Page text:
Presidential candidates financial aid proposals offer little comfort to current students

Written by: Matthew Arnold

As the presidential election cycle heats up, President Obama is campaigning on a promise to expand the scope of federal aid, while Mitt Romney platform seeks to decrease the cost of tuition, allowing students to afford schooling without the need for large loans and other aid. For Mercer students, any plan that helps them more easily navigate the financial aid process would be welcome, but for many it would come too late.

Keon White, a first year criminal justice major at Mercer, spoke with The VOICE about his experiences trying to obtain financial aid at the college. White said he was hoping to start his first classes this Fall, but by the end of August he had not received an award letter from his FAFSA application.

Caren White, Keon’s mother, told the VOICE that she never went to college and is trying to provide better opportunities for her son.

“We went online back in February and filled out the FAFSA. Evidently, there was some missing information on the form involving my taxes and they didn’t tell me until now. They are requesting a tax transcript for both of us.” Caren continued, “[Applying to college] is a first for us, and we don’t really know how this works.”

Keon and his mother resubmitted their forms, and they must wait for the new paperwork to be processed before they will know whether they will have enough money for Keon to continue his classes.

“I think there should be more help for the first time people who don’t know anything about this. I was expecting to sit down with somebody today who would tell us how much we needed and how to get it.” said Caren.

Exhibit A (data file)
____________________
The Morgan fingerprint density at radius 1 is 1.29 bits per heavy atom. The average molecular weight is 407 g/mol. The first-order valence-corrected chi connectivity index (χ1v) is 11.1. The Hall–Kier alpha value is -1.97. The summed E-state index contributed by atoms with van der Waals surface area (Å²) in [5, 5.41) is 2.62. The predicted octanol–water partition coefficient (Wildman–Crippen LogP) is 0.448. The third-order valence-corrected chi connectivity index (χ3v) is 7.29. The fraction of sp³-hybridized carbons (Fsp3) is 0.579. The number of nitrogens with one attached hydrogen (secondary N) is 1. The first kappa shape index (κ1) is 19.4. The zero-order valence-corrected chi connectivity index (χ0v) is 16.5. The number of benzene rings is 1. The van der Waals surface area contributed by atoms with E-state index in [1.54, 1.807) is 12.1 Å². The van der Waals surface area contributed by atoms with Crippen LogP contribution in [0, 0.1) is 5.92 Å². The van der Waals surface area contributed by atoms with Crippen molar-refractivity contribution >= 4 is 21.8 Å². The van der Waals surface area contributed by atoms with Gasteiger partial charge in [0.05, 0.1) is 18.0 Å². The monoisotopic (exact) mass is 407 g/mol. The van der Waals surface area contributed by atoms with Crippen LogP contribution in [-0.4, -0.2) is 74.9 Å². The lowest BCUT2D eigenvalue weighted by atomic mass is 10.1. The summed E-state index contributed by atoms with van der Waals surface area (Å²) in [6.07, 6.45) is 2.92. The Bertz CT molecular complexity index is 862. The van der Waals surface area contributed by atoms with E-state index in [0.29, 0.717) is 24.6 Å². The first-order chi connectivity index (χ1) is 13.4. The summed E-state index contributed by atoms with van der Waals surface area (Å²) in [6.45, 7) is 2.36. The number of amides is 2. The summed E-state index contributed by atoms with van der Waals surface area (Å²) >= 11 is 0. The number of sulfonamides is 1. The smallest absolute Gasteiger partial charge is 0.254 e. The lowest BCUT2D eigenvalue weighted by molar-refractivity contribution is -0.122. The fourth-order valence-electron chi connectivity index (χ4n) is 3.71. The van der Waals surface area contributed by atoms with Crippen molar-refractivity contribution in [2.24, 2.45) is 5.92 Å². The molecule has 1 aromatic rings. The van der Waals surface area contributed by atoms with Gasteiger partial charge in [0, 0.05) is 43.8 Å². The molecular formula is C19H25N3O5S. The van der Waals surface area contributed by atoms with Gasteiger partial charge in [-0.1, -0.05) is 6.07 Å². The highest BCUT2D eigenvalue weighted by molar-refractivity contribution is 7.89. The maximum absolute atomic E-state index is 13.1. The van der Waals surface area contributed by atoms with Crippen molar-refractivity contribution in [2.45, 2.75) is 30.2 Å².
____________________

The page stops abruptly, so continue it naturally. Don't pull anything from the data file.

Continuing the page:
When asked what he thought of the financial aid system as a whole, Keon said, “I feel like they should have people to guide you through it instead of doing it through email.”

The presidential candidates proposals, policies and priorities are very different and it seems Obama’s would be more useful to students, though it might not eliminate the headaches associated with applying for financial aid.

During his past four years in office President Obama has already done many things to try and help people obtain higher education. Barakobama.com says “President Obama made college more affordable by doubling funding for Pell Grants, increasing the number of recipients from 6 million to 9 million since 2008.” According to whitehouse.gov, President Obama is currently working on a “pay as you earn” proposal that will reduce monthly student loan payments to 10 to 15 percent of a person’s discretionary income. This income-based payment system would cap payments at an amount intended to be an affordable level based on income and family size.

Romney, by contrast, thinks too much aid is the problem. In to “A Chance for Every Child: Mitt Romney’s Plan for Restoring the Promise of American Education,” Romney says “during the period that the cost of tuition increased 439 percent, federal spending on Pell Grants increased 475 percent —- yet this has only fed the growth in costs.”

Romney’s stump speech and campaign materials show that he feels that increased government aid, such as the rises in available funds for the Pell Grant in recent years, is in part the cause of the ever increasing cost of college costs. Romney has indicated that students feel too entitled to financial aid and that the inability to pay should not be so widely accepted.

For Keon White, the problems remain. He says his mother makes enough money in her career to support herself and her son, but it is not enough to cover the ever increasing cost of a higher education even at a community college. And neither presidential candidate has proposed a way to streamline the bureaucratic process and cut back on the complicated paperwork involved in applying for aid.

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Matthew Arnold
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